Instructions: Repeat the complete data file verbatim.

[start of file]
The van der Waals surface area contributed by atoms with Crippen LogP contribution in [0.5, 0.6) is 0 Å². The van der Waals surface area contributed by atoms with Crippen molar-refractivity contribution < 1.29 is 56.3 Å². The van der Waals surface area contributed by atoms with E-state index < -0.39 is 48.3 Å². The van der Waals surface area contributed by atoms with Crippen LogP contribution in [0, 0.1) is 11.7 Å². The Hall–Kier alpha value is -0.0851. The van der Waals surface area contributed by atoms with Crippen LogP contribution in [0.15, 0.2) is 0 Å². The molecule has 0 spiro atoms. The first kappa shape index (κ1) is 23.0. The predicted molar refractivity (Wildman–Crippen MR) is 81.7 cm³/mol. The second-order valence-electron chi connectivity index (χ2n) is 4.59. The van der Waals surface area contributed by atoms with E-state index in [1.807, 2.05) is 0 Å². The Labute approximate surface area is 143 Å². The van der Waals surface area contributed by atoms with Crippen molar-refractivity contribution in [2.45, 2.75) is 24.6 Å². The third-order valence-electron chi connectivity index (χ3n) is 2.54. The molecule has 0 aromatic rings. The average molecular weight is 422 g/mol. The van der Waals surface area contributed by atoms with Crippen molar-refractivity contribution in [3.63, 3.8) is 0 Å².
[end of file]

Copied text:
The van der Waals surface area contributed by atoms with Crippen LogP contribution in [0.5, 0.6) is 0 Å². The van der Waals surface area contributed by atoms with Crippen molar-refractivity contribution < 1.29 is 56.3 Å². The van der Waals surface area contributed by atoms with E-state index < -0.39 is 48.3 Å². The van der Waals surface area contributed by atoms with Crippen LogP contribution in [0, 0.1) is 11.7 Å². The Hall–Kier alpha value is -0.0851. The van der Waals surface area contributed by atoms with Crippen LogP contribution in [0.15, 0.2) is 0 Å². The molecule has 0 spiro atoms. The first kappa shape index (κ1) is 23.0. The predicted molar refractivity (Wildman–Crippen MR) is 81.7 cm³/mol. The second-order valence-electron chi connectivity index (χ2n) is 4.59. The van der Waals surface area contributed by atoms with E-state index in [1.807, 2.05) is 0 Å². The Labute approximate surface area is 143 Å². The van der Waals surface area contributed by atoms with Crippen molar-refractivity contribution in [2.45, 2.75) is 24.6 Å². The third-order valence-electron chi connectivity index (χ3n) is 2.54. The molecule has 0 aromatic rings. The average molecular weight is 422 g/mol. The van der Waals surface area contributed by atoms with Crippen molar-refractivity contribution in [3.63, 3.8) is 0 Å².